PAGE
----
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Lexicographically Next Permutation in C++

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  • Difficulty Level : Hard
  • Last Updated : 06 Sep, 2022
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All the permutations of a word when arranged in a dictionary, the order of words so obtained is called lexicographical order. in Simple words, it is the one that has all its elements sorted in ascending order, and the largest has all its elements sorted in descending order.

lexicographically is nothing but the greater permutation of it. 

For reference: a b c d e f g h i j k l m n o p q r s t u v w x y z

For example, lexicographically next permutation of “gfg” is “ggf” and the next permutation of “acb” is “bac”. 
Note: In some cases, the next lexicographically greater word might not exist, e.g, “aaa” and “edcba”. 

In C++, there is a specific function that saves us from a lot of code. It’s in the file #include <algorithm>. The function is next_permutation(a.begin(), a.end())
It returns ‘true’ if the function could rearrange the object as a lexicographically greater permutation. Otherwise, the function returns ‘false’.

Example:

CPP




// C++ program to demonstrate next lexicographically
// greater permutation of a word
 
#include <algorithm>
#include <iostream>
 
using namespace std;
 
int main()
{
    string s = { "gfg" };
    bool val
        = next_permutation(s.begin(),
                        s.end());
    if (val == false)
        cout << "No Word Possible"
            << endl;
    else
        cout << s << endl;
    return 0;
}


Output:

ggf

Time Complexity: O(N), where N is the length of the given string.
Auxiliary Space: O(1), as constant extra space is used.

The same program can also be implemented without using STL. Below is the code snippet for the same. 

The Idea is Based on the Following Facts: 

  1. A sequence sorted in descending order does not have the next permutation. For example “edcba” does not have the next permutation.
  2. For a sequence that is not sorted in descending order for example “abedc”, we can follow these steps.  
    • a) Traverse from the right and find the first item that is not following the ascending order. For example in “abedc”, the character ‘b’ does not follow the ascending order.
    • b) Swap the found character with the closest greater (or smallest greater) element on the right side of it. In the case of “abedc”, we have ‘c’ as the closest greater element. After swapping ‘b’ and ‘c’, the string becomes “acedb”.
    • c) After swapping, reverse the string after the position of the character found in step a. After reversing the substring “edb” of “acedb”, we get “acbde” which is the required next permutation.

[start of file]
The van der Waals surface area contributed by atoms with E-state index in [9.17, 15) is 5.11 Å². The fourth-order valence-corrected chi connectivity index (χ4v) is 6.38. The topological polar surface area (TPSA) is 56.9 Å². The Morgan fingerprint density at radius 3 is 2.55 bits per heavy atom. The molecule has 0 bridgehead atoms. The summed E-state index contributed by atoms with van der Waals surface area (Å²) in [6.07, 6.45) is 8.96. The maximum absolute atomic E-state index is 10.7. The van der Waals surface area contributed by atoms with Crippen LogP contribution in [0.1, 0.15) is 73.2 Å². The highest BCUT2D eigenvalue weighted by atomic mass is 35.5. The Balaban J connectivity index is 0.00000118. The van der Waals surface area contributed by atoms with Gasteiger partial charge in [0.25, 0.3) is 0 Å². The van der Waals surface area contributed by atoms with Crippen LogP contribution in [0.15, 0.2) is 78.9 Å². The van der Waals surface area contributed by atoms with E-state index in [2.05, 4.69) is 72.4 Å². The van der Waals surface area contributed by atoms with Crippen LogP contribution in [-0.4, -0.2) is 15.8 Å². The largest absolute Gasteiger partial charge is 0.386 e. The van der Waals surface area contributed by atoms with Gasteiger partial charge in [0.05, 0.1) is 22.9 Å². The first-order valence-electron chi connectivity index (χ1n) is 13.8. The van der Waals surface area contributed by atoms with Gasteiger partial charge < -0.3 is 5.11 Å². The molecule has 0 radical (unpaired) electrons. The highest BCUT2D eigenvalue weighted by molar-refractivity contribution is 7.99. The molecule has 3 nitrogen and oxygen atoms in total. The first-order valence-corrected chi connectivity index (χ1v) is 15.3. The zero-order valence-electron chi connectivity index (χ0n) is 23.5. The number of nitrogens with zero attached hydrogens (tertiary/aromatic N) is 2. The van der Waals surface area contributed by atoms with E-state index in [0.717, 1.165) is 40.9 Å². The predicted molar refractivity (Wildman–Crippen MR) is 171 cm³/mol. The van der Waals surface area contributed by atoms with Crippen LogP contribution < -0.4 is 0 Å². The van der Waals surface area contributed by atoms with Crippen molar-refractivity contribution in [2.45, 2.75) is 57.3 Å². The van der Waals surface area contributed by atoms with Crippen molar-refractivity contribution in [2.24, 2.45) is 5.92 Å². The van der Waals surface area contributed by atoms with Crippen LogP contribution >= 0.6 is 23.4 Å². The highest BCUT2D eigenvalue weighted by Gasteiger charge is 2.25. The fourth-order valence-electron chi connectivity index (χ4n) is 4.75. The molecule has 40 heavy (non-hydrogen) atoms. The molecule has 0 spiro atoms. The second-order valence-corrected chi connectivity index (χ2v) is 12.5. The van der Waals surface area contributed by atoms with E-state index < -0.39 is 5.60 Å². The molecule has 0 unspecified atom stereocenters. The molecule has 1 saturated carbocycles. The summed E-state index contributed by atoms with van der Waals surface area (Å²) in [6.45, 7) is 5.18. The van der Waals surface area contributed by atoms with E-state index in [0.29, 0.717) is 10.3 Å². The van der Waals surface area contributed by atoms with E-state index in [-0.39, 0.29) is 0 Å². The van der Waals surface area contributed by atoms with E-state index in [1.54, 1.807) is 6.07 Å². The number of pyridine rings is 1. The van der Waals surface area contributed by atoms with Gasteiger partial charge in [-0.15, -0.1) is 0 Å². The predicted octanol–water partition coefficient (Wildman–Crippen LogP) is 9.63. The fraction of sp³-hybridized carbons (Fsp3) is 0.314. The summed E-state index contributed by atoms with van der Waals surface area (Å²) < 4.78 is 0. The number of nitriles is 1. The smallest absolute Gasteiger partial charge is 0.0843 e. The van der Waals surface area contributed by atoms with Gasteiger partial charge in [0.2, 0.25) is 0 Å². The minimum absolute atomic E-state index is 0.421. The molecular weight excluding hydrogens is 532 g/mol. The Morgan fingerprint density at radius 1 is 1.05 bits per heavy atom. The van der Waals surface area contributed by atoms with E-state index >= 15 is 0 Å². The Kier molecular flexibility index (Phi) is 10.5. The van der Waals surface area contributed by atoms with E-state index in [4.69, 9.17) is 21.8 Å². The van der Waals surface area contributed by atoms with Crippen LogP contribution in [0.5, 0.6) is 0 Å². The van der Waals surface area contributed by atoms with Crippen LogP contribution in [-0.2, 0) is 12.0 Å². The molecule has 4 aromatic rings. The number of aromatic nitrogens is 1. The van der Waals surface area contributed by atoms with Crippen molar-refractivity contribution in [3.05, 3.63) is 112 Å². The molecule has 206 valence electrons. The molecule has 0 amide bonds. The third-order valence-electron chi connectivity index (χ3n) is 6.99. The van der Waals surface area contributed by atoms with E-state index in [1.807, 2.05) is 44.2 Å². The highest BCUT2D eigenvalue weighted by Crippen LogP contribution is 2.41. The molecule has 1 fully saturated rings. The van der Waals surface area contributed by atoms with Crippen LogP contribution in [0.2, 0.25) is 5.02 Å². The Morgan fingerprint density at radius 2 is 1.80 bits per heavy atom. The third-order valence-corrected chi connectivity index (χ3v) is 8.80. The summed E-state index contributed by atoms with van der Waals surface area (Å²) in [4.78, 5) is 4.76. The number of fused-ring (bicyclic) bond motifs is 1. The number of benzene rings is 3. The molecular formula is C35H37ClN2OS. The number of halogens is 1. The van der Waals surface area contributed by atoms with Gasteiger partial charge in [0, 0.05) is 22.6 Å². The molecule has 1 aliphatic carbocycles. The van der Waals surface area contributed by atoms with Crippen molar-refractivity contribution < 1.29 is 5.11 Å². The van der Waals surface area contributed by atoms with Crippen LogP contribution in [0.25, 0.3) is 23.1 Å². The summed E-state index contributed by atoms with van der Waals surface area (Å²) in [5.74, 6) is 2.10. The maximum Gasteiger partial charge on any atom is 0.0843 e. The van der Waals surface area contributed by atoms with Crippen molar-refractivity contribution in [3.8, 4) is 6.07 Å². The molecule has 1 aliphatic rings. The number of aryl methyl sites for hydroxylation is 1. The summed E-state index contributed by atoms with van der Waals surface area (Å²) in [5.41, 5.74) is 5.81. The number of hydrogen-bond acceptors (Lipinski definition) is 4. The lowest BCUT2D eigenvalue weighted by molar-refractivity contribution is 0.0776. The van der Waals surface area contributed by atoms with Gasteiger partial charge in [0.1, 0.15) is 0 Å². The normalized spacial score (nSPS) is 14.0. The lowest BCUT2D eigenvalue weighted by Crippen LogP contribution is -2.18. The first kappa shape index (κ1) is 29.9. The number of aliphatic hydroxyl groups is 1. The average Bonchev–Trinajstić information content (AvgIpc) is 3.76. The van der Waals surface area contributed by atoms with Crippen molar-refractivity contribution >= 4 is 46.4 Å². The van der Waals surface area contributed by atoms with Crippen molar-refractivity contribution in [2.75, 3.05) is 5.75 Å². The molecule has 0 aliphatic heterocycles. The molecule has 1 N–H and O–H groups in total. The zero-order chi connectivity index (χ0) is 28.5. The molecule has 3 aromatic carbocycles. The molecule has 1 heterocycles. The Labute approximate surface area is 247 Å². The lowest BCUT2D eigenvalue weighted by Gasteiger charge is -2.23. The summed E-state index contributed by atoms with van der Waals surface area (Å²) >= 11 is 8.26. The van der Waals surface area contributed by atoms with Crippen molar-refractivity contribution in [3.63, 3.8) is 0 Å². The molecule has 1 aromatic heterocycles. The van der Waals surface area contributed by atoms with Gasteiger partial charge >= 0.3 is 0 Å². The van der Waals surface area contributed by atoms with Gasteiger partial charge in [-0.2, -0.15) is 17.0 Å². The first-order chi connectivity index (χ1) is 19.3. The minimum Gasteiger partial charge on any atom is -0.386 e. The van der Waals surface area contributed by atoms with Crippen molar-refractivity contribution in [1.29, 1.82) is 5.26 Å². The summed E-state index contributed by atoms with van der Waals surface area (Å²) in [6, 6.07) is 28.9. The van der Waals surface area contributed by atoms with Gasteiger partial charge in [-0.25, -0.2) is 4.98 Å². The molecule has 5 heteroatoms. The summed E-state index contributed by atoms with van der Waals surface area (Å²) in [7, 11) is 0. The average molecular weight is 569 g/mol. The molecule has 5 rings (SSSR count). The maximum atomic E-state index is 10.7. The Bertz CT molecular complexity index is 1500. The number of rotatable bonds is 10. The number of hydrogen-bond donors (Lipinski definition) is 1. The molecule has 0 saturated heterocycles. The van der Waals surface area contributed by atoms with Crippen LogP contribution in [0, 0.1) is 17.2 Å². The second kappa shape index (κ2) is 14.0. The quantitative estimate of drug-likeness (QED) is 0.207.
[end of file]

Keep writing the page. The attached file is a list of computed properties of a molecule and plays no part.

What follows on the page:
Optimizations in steps b) and c) 
a) Since the sequence is sorted in decreasing order, we can use binary search to find the closest greater element. 

c) Since the sequence is already sorted in decreasing order (even after swapping as we swapped with the closest greater), we can get the sequence sorted (in increasing order) after reversing it. 

CPP




// C++ program to demonstrate
// the next lexicographically
// greater permutation of a word
#include <iostream>
 
using namespace std;
 
void swap(char* a, char* b)
{
    if (*a == *b)
        return;
    *a ^= *b;
    *b ^= *a;
    *a ^= *b;
}
void rev(string& s, int l, int r)
{
    while (l < r)
        swap(&s[l++], &s[r--]);
}
 
int bsearch(string& s, int l, int r, int key)
{
    int index = -1;
    while (l <= r) {
        int mid = l + (r - l) / 2;
        if (s[mid] <= key)
            r = mid - 1;
        else {
            l = mid + 1;
            if (index == -1 || s[index] >= s[mid])
                index = mid;
        }
    }
    return index;
}
 
bool nextpermutation(string& s)
{
    int len = s.length(), i = len - 2;
    while (i >= 0 && s[i] >= s[i + 1])
        --i;
    if (i < 0)
        return false;
    else {
        int index = bsearch(s, i + 1, len - 1, s[i]);
        swap(&s[i], &s[index]);
        rev(s, i + 1, len - 1);
        return true;
    }
}
 
// Driver code
int main()
{
    string s = { "gfg" };
    bool val = nextpermutation(s);
    if (val == false)
        cout << "No Word Possible" << endl;
    else
        cout << s << endl;
    return 0;
}


Output:

ggf

Time Complexity:

  1. In the worst case, the first step of next_permutation takes O(n) time.
  2. The binary search takes O(log n) time.
  3. The reverse takes O(n) time.

Overall time complexity is O(n). Where n is the length of the string. 
Auxiliary Space is O(1), because no extra space is used.

This article is contributed by Harshit Gupta. If you like GeeksforGeeks and would like to contribute, you can also write an article on write.geeksforgeeks.org. See your article appearing on the GeeksforGeeks main page and help other Geeks. Please write comments if you find anything incorrect, or if you want to share more information about the topic discussed above.


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